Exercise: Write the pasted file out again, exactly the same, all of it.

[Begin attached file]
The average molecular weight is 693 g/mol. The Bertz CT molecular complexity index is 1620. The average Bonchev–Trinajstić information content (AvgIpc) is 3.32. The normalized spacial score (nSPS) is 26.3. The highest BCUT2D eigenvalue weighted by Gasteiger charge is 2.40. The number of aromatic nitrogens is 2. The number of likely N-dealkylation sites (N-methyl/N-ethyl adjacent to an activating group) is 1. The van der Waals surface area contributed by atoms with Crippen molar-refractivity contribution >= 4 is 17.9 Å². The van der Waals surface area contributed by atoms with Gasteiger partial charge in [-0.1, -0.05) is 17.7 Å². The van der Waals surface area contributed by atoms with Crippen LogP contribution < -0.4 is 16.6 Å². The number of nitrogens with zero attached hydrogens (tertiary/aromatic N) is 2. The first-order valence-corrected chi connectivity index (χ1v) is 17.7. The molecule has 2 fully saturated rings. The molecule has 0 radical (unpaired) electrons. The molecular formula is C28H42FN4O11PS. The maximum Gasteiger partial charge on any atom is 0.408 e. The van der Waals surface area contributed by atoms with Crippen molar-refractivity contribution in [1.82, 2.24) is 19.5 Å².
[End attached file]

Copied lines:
The average molecular weight is 693 g/mol. The Bertz CT molecular complexity index is 1620. The average Bonchev–Trinajstić information content (AvgIpc) is 3.32. The normalized spacial score (nSPS) is 26.3. The highest BCUT2D eigenvalue weighted by Gasteiger charge is 2.40. The number of aromatic nitrogens is 2. The number of likely N-dealkylation sites (N-methyl/N-ethyl adjacent to an activating group) is 1. The van der Waals surface area contributed by atoms with Crippen molar-refractivity contribution >= 4 is 17.9 Å². The van der Waals surface area contributed by atoms with Gasteiger partial charge in [-0.1, -0.05) is 17.7 Å². The van der Waals surface area contributed by atoms with Crippen LogP contribution < -0.4 is 16.6 Å². The number of nitrogens with zero attached hydrogens (tertiary/aromatic N) is 2. The first-order valence-corrected chi connectivity index (χ1v) is 17.7. The molecule has 2 fully saturated rings. The molecule has 0 radical (unpaired) electrons. The molecular formula is C28H42FN4O11PS. The maximum Gasteiger partial charge on any atom is 0.408 e. The van der Waals surface area contributed by atoms with Crippen molar-refractivity contribution in [1.82, 2.24) is 19.5 Å².